Although the two buildings opened on the same day in 2004, only the library initially went for LEED certification, in part due to the financial challenges of sustainably retrofitting a century-old train station. The library achieved LEED Silver certification initially, but it was recertified LEED Platinum in 2007—an effort aided by the addition of a green roof that provides insulation and captures rainwater. The building also has more than 300 solar panels and bamboo flooring, and it was built with responsibly sourced materials. It also got a LEED point for the trolley that stops at the campus. In 2014 the building was recertified LEED Platinum.
On the first floor of the library, visitors can view the presidential limousine (and also buy miniature models of it, although a larger gift shop is located a five-minute walk into the downtown, part of the effort to revitalize the area). On the second floor, after watching a short video starring Clinton, visitors can sit in a recreation of the Cabinet Room and then wander among “alcove exhibits” on topics like the economy and foreign affairs. On the third floor, a roped-off replica of the Oval Office awaits, along with artifacts from state dinners, gifts given to the president (including Michael Jordan’s present of … a statue of Michael Jordan), and gallery space for special exhibitions like one on presidential pets.
Above all this sits Clinton’s executive suite, an apartment where the former president stays when he visits Little Rock—about once a month, Rutherford says. Partly for security reasons, and partly to protect Clinton’s privacy, Rutherford won’t allow the interior of the suite to be photographed, or even described in the media. But the apartment opens out onto the building’s green roof, and students sometimes see Clinton step outside for fresh air.
On one side of the roof, a practice putting green is surrounded by blueberries and yellow roses, the favorite flower of Clinton’s mother. On the other, a boardwalk winds through a garden of regional plants, as well as wind chimes and a solar-powered pipe organ. The roof is only four stories up, but in Little Rock, that’s high enough to provide a fairly spectacular view—of the grounds and river below, and of the small-city skyline just across the interstate.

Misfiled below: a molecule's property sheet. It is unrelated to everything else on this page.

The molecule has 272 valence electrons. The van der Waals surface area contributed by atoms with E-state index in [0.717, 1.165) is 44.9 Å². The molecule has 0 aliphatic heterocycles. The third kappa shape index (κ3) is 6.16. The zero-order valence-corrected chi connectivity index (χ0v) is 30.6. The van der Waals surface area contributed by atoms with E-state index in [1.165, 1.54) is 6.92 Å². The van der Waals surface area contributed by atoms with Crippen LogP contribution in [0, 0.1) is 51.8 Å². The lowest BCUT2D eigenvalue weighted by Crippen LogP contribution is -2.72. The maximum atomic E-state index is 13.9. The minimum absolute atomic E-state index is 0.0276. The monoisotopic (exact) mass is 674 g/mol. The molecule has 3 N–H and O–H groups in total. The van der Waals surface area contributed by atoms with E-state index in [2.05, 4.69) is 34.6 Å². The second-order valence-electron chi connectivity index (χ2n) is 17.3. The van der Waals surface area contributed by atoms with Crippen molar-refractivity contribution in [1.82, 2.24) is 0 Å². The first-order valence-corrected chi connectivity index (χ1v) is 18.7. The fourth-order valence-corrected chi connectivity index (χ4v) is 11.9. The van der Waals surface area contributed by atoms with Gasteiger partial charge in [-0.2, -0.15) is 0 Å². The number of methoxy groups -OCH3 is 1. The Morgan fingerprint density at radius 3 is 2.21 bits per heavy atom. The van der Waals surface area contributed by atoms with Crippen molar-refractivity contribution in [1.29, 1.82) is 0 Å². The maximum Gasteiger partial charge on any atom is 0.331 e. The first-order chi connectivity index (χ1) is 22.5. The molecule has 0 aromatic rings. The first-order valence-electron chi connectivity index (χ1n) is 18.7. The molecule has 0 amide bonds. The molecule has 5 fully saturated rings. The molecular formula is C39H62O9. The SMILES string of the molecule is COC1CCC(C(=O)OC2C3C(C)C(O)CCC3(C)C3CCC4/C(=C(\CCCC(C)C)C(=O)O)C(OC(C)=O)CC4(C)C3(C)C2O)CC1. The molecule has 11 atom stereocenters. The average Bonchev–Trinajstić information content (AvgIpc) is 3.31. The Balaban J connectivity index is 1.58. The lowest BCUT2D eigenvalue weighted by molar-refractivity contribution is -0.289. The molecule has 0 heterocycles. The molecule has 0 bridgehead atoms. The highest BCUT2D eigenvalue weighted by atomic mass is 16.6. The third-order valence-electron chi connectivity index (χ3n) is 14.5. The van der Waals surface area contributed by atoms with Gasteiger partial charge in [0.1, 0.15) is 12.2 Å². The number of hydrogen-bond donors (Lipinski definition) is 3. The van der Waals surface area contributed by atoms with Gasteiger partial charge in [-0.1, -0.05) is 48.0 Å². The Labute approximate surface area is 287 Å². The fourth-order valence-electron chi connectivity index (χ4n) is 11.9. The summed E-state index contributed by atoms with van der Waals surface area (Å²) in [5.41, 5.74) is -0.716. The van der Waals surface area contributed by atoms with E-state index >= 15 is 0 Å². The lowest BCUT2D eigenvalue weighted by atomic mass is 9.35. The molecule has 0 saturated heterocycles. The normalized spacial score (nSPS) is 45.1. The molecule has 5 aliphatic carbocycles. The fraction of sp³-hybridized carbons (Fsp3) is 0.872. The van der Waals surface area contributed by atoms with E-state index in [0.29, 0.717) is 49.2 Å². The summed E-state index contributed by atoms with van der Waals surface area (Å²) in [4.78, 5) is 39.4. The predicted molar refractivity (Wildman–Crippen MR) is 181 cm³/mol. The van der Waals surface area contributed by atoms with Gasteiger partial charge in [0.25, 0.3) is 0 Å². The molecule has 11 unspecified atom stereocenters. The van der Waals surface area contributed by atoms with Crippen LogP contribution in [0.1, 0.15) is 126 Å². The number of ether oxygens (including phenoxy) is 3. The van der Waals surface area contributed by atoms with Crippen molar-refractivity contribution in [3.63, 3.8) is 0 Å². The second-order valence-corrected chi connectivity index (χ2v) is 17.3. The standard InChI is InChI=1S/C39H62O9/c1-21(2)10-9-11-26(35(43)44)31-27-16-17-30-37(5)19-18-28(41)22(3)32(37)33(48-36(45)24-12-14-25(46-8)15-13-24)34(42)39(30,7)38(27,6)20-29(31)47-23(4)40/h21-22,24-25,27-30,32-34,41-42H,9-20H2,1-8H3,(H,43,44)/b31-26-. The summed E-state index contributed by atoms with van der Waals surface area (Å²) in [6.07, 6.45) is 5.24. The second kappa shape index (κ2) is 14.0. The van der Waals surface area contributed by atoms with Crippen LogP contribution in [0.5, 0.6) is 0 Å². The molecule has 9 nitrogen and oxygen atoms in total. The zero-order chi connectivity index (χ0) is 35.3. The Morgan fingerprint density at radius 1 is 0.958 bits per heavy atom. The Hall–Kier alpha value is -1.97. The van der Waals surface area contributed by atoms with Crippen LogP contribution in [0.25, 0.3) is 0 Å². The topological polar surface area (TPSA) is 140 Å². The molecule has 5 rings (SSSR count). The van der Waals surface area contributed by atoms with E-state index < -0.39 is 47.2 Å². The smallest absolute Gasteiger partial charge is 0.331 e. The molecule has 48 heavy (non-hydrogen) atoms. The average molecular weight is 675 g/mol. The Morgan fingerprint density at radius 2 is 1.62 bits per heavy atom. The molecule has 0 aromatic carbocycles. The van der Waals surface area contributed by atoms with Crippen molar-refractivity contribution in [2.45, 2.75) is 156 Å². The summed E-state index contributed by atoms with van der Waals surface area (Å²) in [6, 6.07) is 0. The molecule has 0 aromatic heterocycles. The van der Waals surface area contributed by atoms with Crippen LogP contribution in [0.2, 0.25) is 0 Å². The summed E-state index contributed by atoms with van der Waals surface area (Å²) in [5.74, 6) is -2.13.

Choctaw Station may be more than a century older than the library, but its LEED plaque is a few years newer. Spurred by a federal stimulus grant, the school and the foundation transformed the historic building into a LEED Gold facility, installing features like low-flow toilets and waterless urinals, motion sensors for lights, and a highly efficient heating and cooling system. They also ramped up recycling at the building and implemented a green cleaning program. The changes have helped reduce energy costs at the building by around 50 percent, Rutherford says.
The building—which was once a stop on the Rock Island Railroad, but later housed a restaurant, church, and nightclub at various times—is the only remnant of the campus’s bad old days as a dumping ground (aside from a former railroad bridge crossing the river that opened to the public as a pedestrian bridge in 2011). Original details like exposed wooden beams and a tin ceiling have been preserved, but the former “Colored” and “VIP” waiting rooms have been transformed into nearly identical teaching spaces. The open-air porch at the back of the building, where passengers once boarded their trains, has been enclosed in glass to create day-lit office space.
The combination of the newer LEED Platinum library and the historic LEED Gold former train station, together with the adjacent LEED Platinum headquarters of the charity Heifer International, has turned the once-desolate area into a cluster of sustainable development, where architects come to tour the buildings and take away ideas to implement on their own projects. In particular, Rutherford says, the greening of Choctaw Station shows that it’s possible for even older buildings with development restrictions to be made energy efficient.
“We have a lot of people come through the building and say, ‘How did you do it?’” Rutherford says. “And I say, ‘When you have requirements based on historic preservation, and you have needs based on the environment, and you sit down and talk, you’d be surprised about what you can agree on.’”
“We’ve turned this place into an environmental showcase,” he adds. “It is a combination of the old and the new, and it shows that historic preservation, higher education, economic development, and concern for the environment can all work together.”
A tad ironically, it is the newer library that houses the memories of Clinton’s past, while the older Choctaw provides space to the students and foundation staff who will carry the former president’s legacy on into the future. The Clinton Foundation does extensive work combating climate change, and the Clinton School attracts a number of students interested in working on environmental issues—enough of them that Rutherford uses the building’s LEED Gold rating as a “recruiting tool.”
Maddy Salzman and Austin Harrison, two first-year students at the Clinton School, are part of a group working to research and develop recommendations about energy-saving measures that also reduce asthma